The FAN concept was first coined by Elizabeth Shown Mills to emphasize the importance of researching not just our direct ancestor, but also their friends, associates, and neighbors. That’s where the acronym “FAN” comes from.
It’s a worthwhile concept, but it’s important to remember that your ancestor might not have been a literal fan of everyone in his FAN network–especially his associates and neighbors–and some of their relatives as well. There may have been associates your ancestor interacted with only when necessary. There may have been neighbors of your ancestor with whom he interacted as infrequently as possible. Your ancestor also may have had relatives with whom he interacted only when absolutely (or legally) necessary.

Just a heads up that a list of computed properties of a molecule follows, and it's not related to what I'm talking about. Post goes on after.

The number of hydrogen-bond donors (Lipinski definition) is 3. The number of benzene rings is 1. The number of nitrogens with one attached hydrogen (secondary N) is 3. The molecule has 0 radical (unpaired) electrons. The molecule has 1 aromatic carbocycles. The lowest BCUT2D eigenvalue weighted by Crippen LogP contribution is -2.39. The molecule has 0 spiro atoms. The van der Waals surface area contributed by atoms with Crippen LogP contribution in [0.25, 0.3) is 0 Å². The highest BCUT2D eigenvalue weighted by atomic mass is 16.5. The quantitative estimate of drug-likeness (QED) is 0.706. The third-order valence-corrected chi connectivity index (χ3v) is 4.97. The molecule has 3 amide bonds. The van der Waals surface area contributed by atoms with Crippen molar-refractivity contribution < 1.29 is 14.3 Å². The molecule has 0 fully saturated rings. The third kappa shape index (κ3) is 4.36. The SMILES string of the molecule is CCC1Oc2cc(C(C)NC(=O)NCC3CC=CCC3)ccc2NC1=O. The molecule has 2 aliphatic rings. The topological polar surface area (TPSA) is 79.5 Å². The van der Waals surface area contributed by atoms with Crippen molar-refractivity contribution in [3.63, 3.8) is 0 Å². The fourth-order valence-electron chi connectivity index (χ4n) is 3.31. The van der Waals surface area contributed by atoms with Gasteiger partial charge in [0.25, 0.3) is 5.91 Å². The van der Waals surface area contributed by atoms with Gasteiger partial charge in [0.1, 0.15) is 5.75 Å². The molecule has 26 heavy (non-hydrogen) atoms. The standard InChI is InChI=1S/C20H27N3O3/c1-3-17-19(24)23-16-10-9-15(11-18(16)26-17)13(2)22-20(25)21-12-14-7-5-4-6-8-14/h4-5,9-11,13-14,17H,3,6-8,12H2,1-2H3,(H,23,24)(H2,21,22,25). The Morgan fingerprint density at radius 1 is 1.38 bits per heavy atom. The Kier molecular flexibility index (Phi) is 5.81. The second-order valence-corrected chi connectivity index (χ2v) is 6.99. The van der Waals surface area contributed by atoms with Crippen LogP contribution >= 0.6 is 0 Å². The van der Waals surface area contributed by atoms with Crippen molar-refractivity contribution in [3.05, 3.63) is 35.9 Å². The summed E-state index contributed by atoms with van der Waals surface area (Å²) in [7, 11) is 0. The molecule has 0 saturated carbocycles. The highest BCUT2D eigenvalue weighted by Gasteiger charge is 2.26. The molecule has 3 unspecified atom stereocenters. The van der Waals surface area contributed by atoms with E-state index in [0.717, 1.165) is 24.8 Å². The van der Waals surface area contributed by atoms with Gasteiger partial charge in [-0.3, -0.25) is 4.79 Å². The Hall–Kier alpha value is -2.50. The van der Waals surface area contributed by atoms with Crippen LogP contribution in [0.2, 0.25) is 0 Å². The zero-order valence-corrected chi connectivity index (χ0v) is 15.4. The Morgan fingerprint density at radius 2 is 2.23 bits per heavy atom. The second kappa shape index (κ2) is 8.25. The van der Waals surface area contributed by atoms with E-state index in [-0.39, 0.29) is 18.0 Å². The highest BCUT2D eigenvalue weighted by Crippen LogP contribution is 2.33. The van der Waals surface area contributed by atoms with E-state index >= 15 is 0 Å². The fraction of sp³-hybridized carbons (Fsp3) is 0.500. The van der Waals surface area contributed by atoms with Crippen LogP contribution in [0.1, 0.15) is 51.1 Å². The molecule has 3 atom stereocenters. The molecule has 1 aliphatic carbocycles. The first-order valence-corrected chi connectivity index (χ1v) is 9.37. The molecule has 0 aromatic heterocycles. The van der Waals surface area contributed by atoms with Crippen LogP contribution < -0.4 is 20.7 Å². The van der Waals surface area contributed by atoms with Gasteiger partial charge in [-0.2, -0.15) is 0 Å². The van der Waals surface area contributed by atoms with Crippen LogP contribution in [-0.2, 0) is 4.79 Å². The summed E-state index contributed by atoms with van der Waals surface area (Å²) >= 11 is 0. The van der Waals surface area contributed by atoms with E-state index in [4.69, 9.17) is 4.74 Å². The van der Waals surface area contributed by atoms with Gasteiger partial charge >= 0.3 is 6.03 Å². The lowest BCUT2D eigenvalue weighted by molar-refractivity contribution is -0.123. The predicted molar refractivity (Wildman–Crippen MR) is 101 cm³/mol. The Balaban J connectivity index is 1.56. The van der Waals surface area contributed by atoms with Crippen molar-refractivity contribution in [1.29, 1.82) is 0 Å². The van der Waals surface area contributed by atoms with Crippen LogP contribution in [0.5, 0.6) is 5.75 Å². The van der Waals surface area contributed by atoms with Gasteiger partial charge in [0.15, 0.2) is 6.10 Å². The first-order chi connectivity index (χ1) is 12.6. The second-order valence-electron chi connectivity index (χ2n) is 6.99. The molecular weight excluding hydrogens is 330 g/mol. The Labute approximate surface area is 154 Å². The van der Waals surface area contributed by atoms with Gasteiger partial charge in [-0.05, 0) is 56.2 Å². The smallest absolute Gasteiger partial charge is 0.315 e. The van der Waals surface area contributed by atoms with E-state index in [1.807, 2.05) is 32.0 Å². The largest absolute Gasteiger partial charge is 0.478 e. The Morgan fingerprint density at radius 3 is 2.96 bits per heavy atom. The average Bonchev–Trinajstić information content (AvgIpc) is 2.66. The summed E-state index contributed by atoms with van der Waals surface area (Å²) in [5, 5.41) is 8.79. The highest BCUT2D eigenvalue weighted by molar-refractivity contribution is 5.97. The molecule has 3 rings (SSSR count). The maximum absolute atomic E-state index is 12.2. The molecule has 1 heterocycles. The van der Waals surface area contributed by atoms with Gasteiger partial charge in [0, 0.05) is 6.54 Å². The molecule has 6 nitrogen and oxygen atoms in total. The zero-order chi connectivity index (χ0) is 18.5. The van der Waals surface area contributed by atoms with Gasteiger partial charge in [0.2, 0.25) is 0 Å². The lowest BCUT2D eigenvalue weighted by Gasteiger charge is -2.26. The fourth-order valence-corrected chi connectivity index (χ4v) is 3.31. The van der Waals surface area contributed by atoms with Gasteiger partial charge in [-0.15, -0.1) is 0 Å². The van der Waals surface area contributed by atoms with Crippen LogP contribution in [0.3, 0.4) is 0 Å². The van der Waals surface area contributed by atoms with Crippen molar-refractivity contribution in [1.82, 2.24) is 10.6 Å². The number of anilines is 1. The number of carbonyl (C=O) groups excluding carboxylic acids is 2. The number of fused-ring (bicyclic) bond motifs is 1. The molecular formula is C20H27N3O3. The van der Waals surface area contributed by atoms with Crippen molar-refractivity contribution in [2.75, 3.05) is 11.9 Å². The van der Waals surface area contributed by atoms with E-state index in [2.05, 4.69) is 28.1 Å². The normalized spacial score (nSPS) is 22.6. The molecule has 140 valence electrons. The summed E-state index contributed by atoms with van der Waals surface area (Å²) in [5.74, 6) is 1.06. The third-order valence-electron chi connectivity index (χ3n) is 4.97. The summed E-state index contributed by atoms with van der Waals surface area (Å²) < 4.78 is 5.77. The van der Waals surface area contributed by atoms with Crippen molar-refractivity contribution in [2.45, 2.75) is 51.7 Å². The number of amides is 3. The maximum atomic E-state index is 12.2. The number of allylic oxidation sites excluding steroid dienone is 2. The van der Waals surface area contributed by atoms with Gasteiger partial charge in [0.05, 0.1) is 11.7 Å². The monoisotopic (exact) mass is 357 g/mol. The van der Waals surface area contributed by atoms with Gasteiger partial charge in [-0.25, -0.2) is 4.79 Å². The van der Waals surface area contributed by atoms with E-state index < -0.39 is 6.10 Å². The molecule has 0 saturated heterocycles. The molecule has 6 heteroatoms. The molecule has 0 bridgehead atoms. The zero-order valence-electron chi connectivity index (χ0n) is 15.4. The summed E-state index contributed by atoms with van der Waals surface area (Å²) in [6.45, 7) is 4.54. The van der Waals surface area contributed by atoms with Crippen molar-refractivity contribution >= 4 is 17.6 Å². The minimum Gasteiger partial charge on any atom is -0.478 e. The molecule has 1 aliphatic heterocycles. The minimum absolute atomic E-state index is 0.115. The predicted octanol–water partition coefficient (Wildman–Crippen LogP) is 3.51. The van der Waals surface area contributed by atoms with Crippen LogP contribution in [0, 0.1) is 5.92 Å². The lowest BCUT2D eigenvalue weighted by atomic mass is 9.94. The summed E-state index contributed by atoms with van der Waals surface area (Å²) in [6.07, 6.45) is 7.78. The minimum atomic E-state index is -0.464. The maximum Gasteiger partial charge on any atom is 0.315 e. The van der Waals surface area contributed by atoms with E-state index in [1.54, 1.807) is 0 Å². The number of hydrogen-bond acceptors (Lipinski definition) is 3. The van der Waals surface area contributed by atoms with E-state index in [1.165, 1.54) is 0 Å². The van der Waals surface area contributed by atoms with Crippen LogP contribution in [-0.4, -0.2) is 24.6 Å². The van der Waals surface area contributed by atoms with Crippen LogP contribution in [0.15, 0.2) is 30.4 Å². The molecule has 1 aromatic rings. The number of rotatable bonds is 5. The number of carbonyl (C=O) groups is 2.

Think about your ancestor’s friends, associates, and neighbors, but pay close attention to how often he interacts with them and how he interacts with them. Is he interacting with them in a way that exposes him to some legal or financial risk? If so, then he likely trusts them. Is he interacting with them in a way that benefits them more than it does him? Then he may like them.
It’s also worth noting that your ancestor’s friends can change over time as well. Moves, changes in social or economic situation, or other life events can alter the nature of a friend relationship.
Use your ancestor’s FANs, but be thinking about it when you do.